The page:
Celebrated a Lowcountry Legend

The great Pat Conroy: His legacy emerges with the first annual Pat Conroy Literary Festival Oct. 21-23, 2016.

Last October, the city of Beaufort and the University of South Carolina, Beaufort welcomed hundreds of people from all over the country to celebrate the 70th birthday of Pat Conroy, the greatest living Southern writer at that time.  The three day celebration included Conroy family members, world renowned writers, famous actors who starred in The Great Santini, and The Lords of Discipline, top editors, publishers, and fans.  The celebration was so great that there was much talk of making it an annual event.


Shortly thereafter, Conroy was diagnosed with pancreatic cancer, to which he succumbed on March 4 of this year.  More than a thousand people attended his funeral, and the outpouring of love for Conroy, whose generosity knew no bounds, and was as grand as his personality, does not subside.  This October 20 – 23 marks the first ever Pat Conroy Literary Festival, which will be an annual event to celebrate Southern literature.


Coordinated by the University of South Carolina Press and the USCB Center of the Arts, the theme this year is “Place as Character and Muse in Southern Literature.”  Festival Director and USC Press Director, Mr. Jonathan Haupt says of the festival, “This is not a funeral, but a celebration with annual Conroy-based themes.”  Anyone of us who have loved Conroy’s works knows how his characterizations of his beloved South Carolina Lowcountry landscape are akin to those that may be reserved for lovers.  His continuous quest as a military brat to find a place to call home is a continuous under current that flows though all his works.  His famous opening lines from The Prince of Tides, “My wound is geography.  It is also my anchorage, my port of call,” is exemplary of the importance of place as metaphor.  His love affair with the Lowcountry oozes throughout his works in passages such as,

pat conroy

“I would have to take you to the marsh on a spring day, flush the great blue heron from its silent occupation. Scatter marsh hens as we sink to our knees in mud, open you an oyster with a pocketknife and feed it to you from the shell and say, ‘There. That taste. That’s the taste of my childhood.’ I would say, ‘Breathe deeply,’ and you would breathe and remember that smell for the rest of your life, the bold, fecund aroma of the tidal marsh, exquisite and sensual, the smell of the South in heat, a smell like new milk, semen and spilled wine, all perfumed with seawater.”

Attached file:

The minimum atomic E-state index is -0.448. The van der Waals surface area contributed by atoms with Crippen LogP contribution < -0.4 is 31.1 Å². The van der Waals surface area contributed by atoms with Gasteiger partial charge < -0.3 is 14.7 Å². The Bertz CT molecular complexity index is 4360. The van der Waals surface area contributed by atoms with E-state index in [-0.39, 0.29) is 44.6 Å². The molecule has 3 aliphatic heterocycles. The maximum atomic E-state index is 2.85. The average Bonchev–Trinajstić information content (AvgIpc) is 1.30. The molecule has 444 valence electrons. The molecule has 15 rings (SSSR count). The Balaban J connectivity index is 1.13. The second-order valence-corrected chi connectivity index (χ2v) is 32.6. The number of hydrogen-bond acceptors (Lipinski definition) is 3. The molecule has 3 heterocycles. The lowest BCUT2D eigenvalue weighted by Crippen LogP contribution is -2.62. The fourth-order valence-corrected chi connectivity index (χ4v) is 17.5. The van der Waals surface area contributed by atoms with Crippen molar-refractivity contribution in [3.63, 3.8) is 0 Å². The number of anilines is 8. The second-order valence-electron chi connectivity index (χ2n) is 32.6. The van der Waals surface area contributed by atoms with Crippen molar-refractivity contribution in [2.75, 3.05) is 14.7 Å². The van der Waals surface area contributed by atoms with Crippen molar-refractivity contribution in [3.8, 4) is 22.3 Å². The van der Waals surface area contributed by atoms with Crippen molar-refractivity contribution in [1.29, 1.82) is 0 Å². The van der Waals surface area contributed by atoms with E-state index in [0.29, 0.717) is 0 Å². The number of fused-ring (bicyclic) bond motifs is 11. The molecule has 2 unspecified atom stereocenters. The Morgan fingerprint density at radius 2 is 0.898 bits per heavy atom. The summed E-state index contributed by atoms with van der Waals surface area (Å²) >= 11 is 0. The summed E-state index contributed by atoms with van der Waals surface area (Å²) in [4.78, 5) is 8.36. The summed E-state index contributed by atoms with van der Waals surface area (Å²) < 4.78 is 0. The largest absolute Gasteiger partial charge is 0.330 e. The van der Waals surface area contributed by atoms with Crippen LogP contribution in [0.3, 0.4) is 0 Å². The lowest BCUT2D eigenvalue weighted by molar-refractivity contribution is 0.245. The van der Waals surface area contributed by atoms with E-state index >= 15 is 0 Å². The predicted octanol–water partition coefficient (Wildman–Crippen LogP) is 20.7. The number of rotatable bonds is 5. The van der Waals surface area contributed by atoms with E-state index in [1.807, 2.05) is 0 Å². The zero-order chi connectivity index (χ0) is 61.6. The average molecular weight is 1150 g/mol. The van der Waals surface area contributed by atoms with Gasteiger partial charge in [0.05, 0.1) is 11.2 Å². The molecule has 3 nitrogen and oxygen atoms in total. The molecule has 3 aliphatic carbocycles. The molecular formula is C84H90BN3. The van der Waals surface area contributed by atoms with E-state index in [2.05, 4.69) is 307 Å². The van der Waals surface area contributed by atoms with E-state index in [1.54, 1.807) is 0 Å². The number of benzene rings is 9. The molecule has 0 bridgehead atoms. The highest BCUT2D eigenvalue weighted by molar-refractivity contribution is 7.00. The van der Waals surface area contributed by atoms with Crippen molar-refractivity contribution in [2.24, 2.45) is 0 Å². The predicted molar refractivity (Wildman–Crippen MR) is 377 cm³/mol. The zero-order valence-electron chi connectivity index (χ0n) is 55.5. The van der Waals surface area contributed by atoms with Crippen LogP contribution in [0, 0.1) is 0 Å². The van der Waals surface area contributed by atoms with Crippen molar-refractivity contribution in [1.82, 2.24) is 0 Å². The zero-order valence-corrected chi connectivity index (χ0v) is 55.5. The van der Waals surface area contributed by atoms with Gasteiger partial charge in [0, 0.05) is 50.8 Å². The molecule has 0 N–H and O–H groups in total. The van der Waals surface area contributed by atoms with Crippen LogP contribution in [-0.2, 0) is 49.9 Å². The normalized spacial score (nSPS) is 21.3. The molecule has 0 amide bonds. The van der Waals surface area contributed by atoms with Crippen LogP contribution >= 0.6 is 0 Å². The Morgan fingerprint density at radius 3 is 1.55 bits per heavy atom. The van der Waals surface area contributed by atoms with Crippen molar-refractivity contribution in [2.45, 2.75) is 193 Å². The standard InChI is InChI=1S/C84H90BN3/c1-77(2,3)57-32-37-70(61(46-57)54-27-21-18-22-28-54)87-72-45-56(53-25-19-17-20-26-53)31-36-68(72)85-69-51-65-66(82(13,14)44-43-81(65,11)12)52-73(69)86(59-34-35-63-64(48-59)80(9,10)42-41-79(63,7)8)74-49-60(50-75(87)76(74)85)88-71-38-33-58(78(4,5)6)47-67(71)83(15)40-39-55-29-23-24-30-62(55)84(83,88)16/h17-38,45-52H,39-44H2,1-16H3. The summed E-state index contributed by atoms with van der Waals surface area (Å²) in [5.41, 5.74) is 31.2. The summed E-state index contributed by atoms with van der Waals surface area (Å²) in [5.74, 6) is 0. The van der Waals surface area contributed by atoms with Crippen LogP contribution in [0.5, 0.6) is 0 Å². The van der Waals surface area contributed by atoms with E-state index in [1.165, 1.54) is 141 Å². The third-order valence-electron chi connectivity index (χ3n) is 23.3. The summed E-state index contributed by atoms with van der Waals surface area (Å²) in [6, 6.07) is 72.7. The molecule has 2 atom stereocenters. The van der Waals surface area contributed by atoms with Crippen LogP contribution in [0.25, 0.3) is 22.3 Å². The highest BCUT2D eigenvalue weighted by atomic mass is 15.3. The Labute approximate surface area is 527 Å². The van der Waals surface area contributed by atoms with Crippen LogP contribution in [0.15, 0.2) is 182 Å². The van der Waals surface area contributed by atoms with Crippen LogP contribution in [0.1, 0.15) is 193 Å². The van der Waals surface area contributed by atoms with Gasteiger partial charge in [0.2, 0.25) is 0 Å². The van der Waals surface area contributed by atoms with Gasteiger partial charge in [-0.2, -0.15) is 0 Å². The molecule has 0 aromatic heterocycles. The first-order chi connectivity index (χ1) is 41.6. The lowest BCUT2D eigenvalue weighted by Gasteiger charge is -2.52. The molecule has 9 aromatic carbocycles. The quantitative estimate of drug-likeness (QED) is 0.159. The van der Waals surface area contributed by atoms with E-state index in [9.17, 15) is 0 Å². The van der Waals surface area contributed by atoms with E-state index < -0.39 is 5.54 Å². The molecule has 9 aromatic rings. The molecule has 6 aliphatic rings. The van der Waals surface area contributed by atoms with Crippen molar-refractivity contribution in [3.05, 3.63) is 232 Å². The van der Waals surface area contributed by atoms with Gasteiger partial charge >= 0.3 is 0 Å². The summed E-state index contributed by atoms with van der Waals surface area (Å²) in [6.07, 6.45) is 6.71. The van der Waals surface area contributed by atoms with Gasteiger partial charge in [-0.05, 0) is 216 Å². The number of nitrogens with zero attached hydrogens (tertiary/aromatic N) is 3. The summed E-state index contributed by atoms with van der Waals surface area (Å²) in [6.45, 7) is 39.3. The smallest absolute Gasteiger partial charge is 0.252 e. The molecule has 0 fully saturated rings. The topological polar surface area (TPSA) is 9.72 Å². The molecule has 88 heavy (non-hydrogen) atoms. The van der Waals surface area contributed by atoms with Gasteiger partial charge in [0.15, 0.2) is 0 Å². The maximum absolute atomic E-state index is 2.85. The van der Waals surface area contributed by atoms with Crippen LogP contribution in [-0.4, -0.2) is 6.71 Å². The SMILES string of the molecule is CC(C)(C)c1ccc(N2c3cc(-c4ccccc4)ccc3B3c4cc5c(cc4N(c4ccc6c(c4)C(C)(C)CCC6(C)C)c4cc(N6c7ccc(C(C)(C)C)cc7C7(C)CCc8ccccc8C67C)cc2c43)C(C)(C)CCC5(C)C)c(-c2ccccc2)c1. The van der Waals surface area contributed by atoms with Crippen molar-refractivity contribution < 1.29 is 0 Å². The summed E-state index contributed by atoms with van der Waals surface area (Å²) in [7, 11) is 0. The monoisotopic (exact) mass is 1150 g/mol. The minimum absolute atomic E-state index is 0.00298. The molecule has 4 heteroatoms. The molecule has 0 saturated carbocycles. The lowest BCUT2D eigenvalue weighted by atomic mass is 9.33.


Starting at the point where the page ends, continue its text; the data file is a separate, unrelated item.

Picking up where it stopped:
Deputy Director of the Festival, and Conroy protégé and friend, Ellen Malphrus explains about this year’s presenting writers, “They are all local this year.  Ron Rash is our lead presenter, who was originally from Beaufort.”  Rash is the one Conroy called, “the greatest Southern writer today,” and has written many novels about Appalachian culture and landscape, tow of which have been turned into major motion pictures, The World Made Straight, and Serena.  His famous line in The World Made Straight  , “Landscape is destiny,” is one of the most quoted lines about the importance of place in literature. 

Additional presenters include Katherine Clark, Dorothea Benton Frank, Cassandra King, Ray McManus, Alice Munroe, Sallie Ann Robinson, Bernie Schein, Maggie Schein, Daniel Cross Turner, and John Warley.  Most presenters have been personally associated with Conroy as a friend, a mentor and editor at his imprint at USC, Story River Books.


On top of all the writer presentations, there will be a screening of Rash’s The World Made Straight, musical and theatrical performances, and writing workshops.  Tours of Beaufort will be conducted by Conroy’s best, oldest, and most colorful friend and author, Bernie Schein along with his daughter and talented writer, Maggie Schein. 


Coinciding with all theses events, the grand opening of the new Pat Conroy Literary Center will be held with a special exhibition of photography featuring Southern Writers at Home.  And the ultimate reveal will be that of Conroy’s last published work A Lowcountry Heart, a compilation of letters, emails, interviews, articles, blogs, speeches, and other moving tributes to the Great Conroy.  For all details on the festival, visit  www.sc.edu/uscpress/microsites/conroyfestival/